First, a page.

Demarest, New Jersey

Demarest, New Jersey
Borough of Demarest, New Jersey
—  Borough (New Jersey)  —
Map highlighting Demarest's location within Bergen County. Inset: Bergen County's location within New Jersey
Census Bureau map of Demarest, New Jersey
Coordinates: 40°57′20″N 73°57′38″W / 40.95556°N 73.96056°W / 40.95556; -73.96056Coordinates: 40°57′20″N 73°57′38″W / 40.95556°N 73.96056°W / 40.95556; -73.96056
Country United States
State New Jersey
County Bergen
Incorporated April 8, 1903
 – Type Borough (New Jersey)
 – Mayor Raymond J. Cywinski (2014)[2]
 – Total 2.07 sq mi (5.4 km2)
 – Land 2.07 sq mi (5.4 km2)
 – Water 0.00 sq mi (0.0 km2)
Elevation[4] 59 ft (18 m)
Population (2010 Census)[5]
 – Total 4,881
 – Density 2,358/sq mi (903.9/km2)
Time zone Eastern (EST) (UTC-5)
 – Summer (DST) EDT (UTC-4)
ZIP code 07627[6]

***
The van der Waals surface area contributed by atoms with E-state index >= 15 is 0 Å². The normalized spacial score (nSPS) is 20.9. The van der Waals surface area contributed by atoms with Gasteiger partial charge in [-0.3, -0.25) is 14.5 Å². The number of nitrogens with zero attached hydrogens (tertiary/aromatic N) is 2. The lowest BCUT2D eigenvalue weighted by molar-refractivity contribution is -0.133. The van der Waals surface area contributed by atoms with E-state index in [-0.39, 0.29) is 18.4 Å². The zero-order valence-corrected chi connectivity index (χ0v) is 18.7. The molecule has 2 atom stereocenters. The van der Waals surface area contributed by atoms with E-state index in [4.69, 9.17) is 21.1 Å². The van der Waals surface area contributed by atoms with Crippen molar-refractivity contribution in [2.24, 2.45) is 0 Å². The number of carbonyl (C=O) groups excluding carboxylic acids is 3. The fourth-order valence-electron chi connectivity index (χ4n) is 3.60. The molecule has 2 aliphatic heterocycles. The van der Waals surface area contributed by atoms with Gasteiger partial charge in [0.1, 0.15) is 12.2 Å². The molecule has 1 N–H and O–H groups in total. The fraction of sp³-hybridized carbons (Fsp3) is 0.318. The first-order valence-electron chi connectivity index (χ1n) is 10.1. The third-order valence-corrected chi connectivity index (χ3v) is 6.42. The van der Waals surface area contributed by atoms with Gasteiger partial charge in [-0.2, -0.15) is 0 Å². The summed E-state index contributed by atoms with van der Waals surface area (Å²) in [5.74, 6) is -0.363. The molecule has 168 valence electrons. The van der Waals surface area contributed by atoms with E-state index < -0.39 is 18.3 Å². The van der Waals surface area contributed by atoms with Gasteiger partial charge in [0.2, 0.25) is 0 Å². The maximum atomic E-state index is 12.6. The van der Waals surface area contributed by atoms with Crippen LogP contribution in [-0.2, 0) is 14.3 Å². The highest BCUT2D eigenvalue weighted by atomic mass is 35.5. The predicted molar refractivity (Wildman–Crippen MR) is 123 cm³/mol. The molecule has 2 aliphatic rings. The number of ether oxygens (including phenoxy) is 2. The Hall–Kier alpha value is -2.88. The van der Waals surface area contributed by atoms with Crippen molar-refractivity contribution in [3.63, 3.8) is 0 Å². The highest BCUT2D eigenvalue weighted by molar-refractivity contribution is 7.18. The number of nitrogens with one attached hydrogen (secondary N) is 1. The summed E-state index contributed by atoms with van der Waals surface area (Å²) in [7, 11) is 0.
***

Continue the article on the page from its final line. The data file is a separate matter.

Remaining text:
Area code(s) 201/551
FIPS code 34-17530[7][8]
GNIS feature ID 0875886[9]

Demarest is a Borough in Bergen County, New Jersey, United States. As of the 2010 United States Census, the borough population was 4,881.[5]

Demarest was formed by an Act of the New Jersey Legislature on April 8, 1903, from portions of Harrington Township and Palisades Township.[10] The borough was named for Ralph S. Demarest, who had represented the area in both the New Jersey General Assembly and the New Jersey Senate in the mid-19th century.[11]



Demarest is located at 40°57′20″N 73°57′38″W / 40.955603°N 73.960446°W / 40.955603; -73.960446 (40.955603, -73.960446).[12]